Mystery hangs like a fog through each turn of Charles Frazier’s dark new novel, Nightwoods. The story is set in 1960s Appalachia, where violence is as much a part of the landscape as the poplar or the hickory; something to live alongside, something to ponder. Its source in this story is Bud, a hot-headed drifter who has murdered his wife over a sum of cash and orphaned her young twins, the only witnesses to the crime—and the only people alive who might know where the money is hidden. But the children are catatonic when they arrive in hill country, sent by the state to live with their Aunt Luce. Bud wonders if they might have his money, or if they’ll ever be able to talk about what they saw, and he aims to find out.

Luce, a spinster hermit who lives in an abandoned lakefront lodge at the foot of an ancient mountain, has shed all attachment to the world save an affinity toward her neighbor Maddie, who cooks in the old style, tends an aging pony and sings the murder ballads of a lost era. When the twins arrive, they are a thing apart, an oddity by any standard. Their cold expressions frighten Luce and they set fire to anything within reach. Luce is nearly at wit’s end when a young man named Stubblefield comes to reclaim his family’s lodge. In the end, he is her truest ally in the struggle to protect the children, from Bud and from themselves.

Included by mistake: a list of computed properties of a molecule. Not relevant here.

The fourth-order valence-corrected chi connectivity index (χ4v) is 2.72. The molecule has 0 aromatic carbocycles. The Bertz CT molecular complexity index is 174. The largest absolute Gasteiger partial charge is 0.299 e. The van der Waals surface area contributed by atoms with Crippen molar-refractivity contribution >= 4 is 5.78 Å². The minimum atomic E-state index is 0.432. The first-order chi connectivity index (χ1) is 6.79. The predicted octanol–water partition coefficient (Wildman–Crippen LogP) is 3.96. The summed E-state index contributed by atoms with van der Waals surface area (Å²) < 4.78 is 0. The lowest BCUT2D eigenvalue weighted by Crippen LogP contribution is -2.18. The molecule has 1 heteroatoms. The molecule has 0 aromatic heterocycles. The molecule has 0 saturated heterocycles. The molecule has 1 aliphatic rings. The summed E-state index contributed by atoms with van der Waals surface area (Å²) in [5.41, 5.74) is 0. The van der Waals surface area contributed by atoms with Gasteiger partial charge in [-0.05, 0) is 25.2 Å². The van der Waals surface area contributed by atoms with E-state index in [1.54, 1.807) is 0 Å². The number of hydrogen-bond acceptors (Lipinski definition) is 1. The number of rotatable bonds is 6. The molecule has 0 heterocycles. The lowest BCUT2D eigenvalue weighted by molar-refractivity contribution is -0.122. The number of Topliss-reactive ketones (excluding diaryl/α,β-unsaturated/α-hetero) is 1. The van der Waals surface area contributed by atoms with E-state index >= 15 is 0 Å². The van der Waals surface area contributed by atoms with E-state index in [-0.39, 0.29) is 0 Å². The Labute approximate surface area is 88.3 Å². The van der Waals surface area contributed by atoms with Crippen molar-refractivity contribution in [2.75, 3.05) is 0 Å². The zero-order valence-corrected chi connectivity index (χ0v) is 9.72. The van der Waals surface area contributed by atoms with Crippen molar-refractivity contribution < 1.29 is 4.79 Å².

At its best, Nightwoods recalls the marauding madness of Cormac McCarthy’s Child of God. The characters are expertly molded from the very land they inhabit, calling attention to the shallowness of the grave in which our more violent past is buried. Frazier’s clipped sentence fragments are at first thrilling, underscoring the novel’s central theme. But those fragments become tired as the plot thins, and the tension that is so finely wound from the start begins to slacken as the story approaches a somewhat banal finale. Fans of Cold Mountain will be glad to see Frazier return to the land he knows so well, but they will only feel mildly sated by this third effort.

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